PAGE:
Outside Circle
by Laboucane-Benson, Patti; Mellings, Kelly (ILT)






In this important graphic novel, two Aboriginal brothers — both gang members — surrounded by poverty and drug abuse, try to overcome centuries of historic trauma in very different ways to bring about positive change in their lives. Pete, a young Aboriginal man wrapped up in gang violence, lives with his younger brother, Joey, and his mother who is a heroin addict. After returning home one evening, Pete and his mother’s boyfriend, Dennis, get into a violent struggle, which sends Dennis to the morgue and Pete to jail. Initially maintaining his gang ties, a jail brawl forces Pete to realize the negative influence he has become on Joey and encourages him to begin a process of rehabilitation through a traditional Native healing circle. Powerful, courageous, and deeply moving, The Outside Circle is drawn from the author’s twenty years of work and research on healing and reconciliation of Aboriginal men who are gang-affiliated or incarcerated.





Patti Laboucane-Benson is a Métis woman and the Director of Research, Training, and Communication at Native Counselling Services of Alberta (NCSA). She has a Ph.D. in Human Ecology, focusing on Aboriginal Family Resilience. Her doctoral research explored how providing historic trauma healing program. She lives in Spruce Grove, Alberta, Canada. Kelly Mellings is an award-winning art director, illustrator, and designer. His work has appeared in comic books, magazines, apps, museum exhibits, and online games, and his clients include Microsoft. He is the co-owner of the acclaimed illustration, animation, and design firm Pulp Studios. He lives in Edmonton, Alberta, Canada.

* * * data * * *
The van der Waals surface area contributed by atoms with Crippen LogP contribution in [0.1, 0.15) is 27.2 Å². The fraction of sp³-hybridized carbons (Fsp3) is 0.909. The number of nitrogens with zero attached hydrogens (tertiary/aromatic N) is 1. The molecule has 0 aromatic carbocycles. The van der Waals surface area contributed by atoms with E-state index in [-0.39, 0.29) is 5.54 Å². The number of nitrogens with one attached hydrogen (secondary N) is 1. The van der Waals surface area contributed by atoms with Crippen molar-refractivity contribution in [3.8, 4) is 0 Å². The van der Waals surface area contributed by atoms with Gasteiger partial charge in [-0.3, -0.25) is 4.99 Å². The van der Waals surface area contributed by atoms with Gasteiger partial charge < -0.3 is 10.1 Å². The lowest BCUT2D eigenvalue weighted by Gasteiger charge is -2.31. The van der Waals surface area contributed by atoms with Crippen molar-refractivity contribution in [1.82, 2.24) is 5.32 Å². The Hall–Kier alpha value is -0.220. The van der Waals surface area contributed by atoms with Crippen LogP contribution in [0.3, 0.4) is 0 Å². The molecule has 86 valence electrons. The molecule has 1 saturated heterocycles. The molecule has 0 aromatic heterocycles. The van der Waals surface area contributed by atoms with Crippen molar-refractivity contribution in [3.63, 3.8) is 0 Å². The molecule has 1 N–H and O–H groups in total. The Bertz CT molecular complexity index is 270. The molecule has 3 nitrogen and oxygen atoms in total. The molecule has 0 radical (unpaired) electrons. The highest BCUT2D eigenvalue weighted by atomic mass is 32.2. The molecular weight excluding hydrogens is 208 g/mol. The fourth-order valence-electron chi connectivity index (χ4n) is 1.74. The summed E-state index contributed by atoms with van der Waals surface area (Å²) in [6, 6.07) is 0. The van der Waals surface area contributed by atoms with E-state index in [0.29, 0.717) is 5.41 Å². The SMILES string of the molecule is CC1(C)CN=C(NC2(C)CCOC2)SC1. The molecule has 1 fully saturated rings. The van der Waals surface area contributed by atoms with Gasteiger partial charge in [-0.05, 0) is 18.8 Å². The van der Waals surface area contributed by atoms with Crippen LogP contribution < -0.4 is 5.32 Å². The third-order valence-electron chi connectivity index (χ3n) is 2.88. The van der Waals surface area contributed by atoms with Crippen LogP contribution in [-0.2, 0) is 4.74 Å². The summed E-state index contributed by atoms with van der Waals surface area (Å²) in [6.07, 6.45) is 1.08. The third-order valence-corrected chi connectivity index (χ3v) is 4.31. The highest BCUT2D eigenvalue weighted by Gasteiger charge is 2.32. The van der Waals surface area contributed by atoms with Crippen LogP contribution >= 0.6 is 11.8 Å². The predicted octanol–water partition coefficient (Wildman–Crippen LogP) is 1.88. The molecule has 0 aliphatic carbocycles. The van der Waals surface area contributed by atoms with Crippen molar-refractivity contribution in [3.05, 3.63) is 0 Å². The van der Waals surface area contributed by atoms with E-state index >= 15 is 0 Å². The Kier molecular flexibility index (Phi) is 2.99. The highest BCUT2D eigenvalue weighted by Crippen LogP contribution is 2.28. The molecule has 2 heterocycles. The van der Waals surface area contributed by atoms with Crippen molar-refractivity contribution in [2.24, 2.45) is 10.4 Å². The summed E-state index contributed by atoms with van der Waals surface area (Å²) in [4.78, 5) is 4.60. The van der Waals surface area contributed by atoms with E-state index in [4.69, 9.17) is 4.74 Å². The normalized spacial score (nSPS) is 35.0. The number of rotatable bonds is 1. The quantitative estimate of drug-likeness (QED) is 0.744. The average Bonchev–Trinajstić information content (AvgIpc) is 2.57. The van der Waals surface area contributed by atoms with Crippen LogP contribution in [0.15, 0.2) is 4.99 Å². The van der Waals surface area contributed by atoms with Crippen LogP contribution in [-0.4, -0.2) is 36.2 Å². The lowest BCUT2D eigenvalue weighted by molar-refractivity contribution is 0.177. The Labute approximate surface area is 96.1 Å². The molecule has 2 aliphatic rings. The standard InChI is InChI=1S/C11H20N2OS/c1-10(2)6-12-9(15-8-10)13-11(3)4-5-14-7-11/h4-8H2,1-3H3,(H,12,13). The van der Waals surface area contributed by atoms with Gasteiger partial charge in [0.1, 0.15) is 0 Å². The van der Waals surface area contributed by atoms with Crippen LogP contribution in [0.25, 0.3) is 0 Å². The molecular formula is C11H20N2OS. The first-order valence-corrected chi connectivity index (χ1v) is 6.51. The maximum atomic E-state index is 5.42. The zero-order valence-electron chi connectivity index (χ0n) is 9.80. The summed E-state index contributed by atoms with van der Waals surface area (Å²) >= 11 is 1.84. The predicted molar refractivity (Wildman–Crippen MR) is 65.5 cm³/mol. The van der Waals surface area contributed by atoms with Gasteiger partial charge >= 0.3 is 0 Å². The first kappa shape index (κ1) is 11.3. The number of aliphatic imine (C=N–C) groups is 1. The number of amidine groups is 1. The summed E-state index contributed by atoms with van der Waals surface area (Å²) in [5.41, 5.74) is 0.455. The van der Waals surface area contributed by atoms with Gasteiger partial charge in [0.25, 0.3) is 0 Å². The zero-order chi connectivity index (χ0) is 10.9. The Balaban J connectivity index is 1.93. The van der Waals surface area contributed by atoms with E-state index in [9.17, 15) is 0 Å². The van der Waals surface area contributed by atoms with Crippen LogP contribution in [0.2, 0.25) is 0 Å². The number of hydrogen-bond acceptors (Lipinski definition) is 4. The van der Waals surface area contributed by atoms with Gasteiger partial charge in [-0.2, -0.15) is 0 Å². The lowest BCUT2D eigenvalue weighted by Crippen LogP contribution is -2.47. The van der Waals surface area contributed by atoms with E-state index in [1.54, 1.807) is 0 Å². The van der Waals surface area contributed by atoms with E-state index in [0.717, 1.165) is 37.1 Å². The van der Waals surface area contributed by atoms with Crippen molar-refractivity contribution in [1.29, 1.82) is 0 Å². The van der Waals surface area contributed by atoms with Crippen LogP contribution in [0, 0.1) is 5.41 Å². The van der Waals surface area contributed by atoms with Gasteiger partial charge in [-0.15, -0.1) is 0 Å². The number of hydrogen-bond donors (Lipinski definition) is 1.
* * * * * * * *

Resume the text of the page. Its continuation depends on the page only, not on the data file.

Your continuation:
Pete, descendant of the Canadian Cree First Nation, is caught in a vicious cycle of gang violence, even as he single-handedly supports his younger brother, Joey. That is, until Pete's arrested for shooting his mother's junkie boyfriend, and his family is swept into the system. Pete, luckily, finds his way into the In Search of Your Warrior program, which "provides an intensive historical-trauma-healing process for incarcerated Aboriginal men." Exposed to his cultural heritage, Pete confronts his anger and shame and slowly builds a responsible life, gaining the opportunity to heal what remains of his family. While this is an ultimately hopeful story, a brief section of tragic statistics suggests that Pete's journey is not the norm. One of the story's greatest strengths is its practical, unsentimental tone, which makes Pete's successes all the more poignant. The realistic, polished art reflects this realistic mood but also makes striking, effective use of aboriginal spiritual imagery, highlighting Pete's growth and achievement. Though this may be a bit of a hard sell for many teens, it's ultimately highly rewarding. Copyright 2014 Booklist Reviews.






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